A little over a year ago, I decided to concentrate my blogging efforts on photography after not successfully being able to blog about anything else. I opted to go with WordPress as a blogging platform, because WordPress was created to be elegant and powerful out of the box, has a huge user community, and has high levels of customization. All these features make it an attractive platform.
My intended use for WordPress, as stated, is photography, particularly photoblogging. Photoblogging is, as the portmanteau suggests, a blog that focuses on photos rather than written content. Typically, photobloggers will post photos on a periodic bases in the same manner a blogger posts articles, and the software manages comments etc. There are highly specialized software packages that are specifically tailored for photoblogging such as PixelPost, but I wanted to maintain some aspects of a traditional blog yet do photoblogging too. WordPress has specialized themes for photoblogging, so it can be photoblog only.
If you’re reading this I hope I can assume that you know what a blog is, and what WordPress is. If not, check out WordPress.org to learn about WordPress and all it can do. Also, most hosting companies have a way to install WordPress with one click. I use bluehost.com, which has a prebuilt installer for WordPress that is easy to use. With this in mind, here are my 2 cents on ways to enhance your photoblog on WordPress
Find a Photo-Friendly Theme
A photo-friendly theme can be hard to come by, but they do exist. I’m using a theme called “Piano Black” that uses dark, neutral colors that generally speaking will look good with most every photo. You can search the themes available inside your WordPress admin for themes and preview the theme before you actually install it. WordPress has some themes that are tailored for photoblogging but they necessarily support articles such as this one. I’d use one of these, except I post articles and photos.
Post Large Photos with Lightbox
Large photos are photos that look larger when viewed on a screen, not necessarily in terms of file size or megapixels. You want to keep your photos download friendly, but you also want to show them in all their glory too. I started off posting them at 800 pixels on their longest side but now post them at 1024 pixels, but I’m not strict about this. For panoramas, I might go larger. The photos on the pages on my site are 500 pixels on their longest side, and 175 pixels in the galleries, but when the user clicks the photo, the photo is enlarged on the screen and displayed in a white-framed box, all thanks to a plugin called Lightbox. Doing this can save on the initial download time and enhance photo viewing on the screen.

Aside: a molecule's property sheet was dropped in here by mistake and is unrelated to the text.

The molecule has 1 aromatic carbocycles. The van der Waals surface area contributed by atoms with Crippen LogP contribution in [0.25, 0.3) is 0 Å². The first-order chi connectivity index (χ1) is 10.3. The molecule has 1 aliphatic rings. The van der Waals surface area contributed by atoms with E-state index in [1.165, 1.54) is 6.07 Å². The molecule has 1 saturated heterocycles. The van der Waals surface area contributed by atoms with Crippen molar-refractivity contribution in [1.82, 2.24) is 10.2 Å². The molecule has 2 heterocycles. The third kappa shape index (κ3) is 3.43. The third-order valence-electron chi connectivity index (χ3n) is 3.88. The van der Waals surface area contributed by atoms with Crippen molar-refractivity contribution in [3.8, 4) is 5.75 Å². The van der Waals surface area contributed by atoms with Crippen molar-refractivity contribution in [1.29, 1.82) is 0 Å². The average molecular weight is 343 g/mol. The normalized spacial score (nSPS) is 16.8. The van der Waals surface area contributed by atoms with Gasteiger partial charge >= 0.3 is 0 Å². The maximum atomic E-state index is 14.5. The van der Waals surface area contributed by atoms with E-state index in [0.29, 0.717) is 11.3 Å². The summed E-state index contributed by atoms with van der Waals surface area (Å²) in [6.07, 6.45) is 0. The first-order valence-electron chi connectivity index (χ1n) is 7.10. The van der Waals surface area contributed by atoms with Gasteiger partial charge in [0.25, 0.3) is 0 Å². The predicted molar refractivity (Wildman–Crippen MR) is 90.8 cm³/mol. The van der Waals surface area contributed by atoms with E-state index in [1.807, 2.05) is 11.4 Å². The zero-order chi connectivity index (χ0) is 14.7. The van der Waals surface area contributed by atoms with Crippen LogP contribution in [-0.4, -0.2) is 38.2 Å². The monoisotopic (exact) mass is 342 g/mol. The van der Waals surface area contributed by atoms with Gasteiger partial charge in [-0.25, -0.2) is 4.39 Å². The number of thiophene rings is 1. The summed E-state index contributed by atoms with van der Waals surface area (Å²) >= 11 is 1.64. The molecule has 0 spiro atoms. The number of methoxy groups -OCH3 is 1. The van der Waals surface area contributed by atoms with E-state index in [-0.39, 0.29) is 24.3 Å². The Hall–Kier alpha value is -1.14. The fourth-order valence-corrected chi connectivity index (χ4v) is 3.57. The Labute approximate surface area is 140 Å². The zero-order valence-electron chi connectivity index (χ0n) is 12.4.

Galleries used to be the rave, so it seems, so maybe I’m just old school or something. Many photography sites have galleries, but I think they’re an easy way to organize photos by themes. You could probably do this manually with WordPress pages alone, but WordPress has a very powerful plugin called NextGEN Gallery. It generates a gallery tag that can be embedded in a WordPress page. I created 8 galleries on separate pages then used the menu system built into WordPress to create link to the individual galleries.
If you have a mobile phone with a camera and can send MMS messages, Postie is a must-have plugin. MMS messaging allows you to send photos and video to your blog via an email address. Basically, you set up an address whose sole purpose is to receive message for your blog, then you configure Postie to check this email address every so often (I programmed it for every hour) for new messages. You then use your phone to send a message with a picture to that account and then Postie posts it for you. It requires some technical knowledge of email setups to work, but this is not too hard to figure out. Gmail offers POP3 access and hosting company probably offers addresses too. Some smartphones have WordPress admin apps. There’s one for iOS (iPhone, iPad, iPod Touch), Android, Nokia (Symbian), and Blackberry that I know of. I still think that the MMS method is easier though because I don’t have to use a 3rd party app on my phone…I can snap the shot and one of the options on my phone is “Send”. I select my blog address from my contacts and it’s off.
With WordPress you get RSS (Really Simple Syndication) for out of the box, but this is a “pull” sort of syndication. There are some “push” type plugins you can use. For Twitter, I use Tweet This. This requires a Bit.Ly, a url-shortening service, but otherwise is easy to use and updates a Twitter feed when publish a new post. I use a plugin called Wordbooker. Wordbooker pushes the content from WordPress to Facebook and also synchronizes comments between the WordPress and Facebook. This is a great way to keep your Facebook friends informed about what’s going on in your photo world without having to double-post or triple-post everything.
Combine, Mix, and Match
Now the real bonus of this is that I can mix and match plugins. I can use Postie to post content on the go, then Wordbooker and Tweet This push the content to Twitter and Facebook too. This is post-once-see-everywhere, as it should be. You can mix and match various plugins in WordPress to get different outcomes.
I’m a tinkerer, so I like doing this. I hope you find my tinkering useful.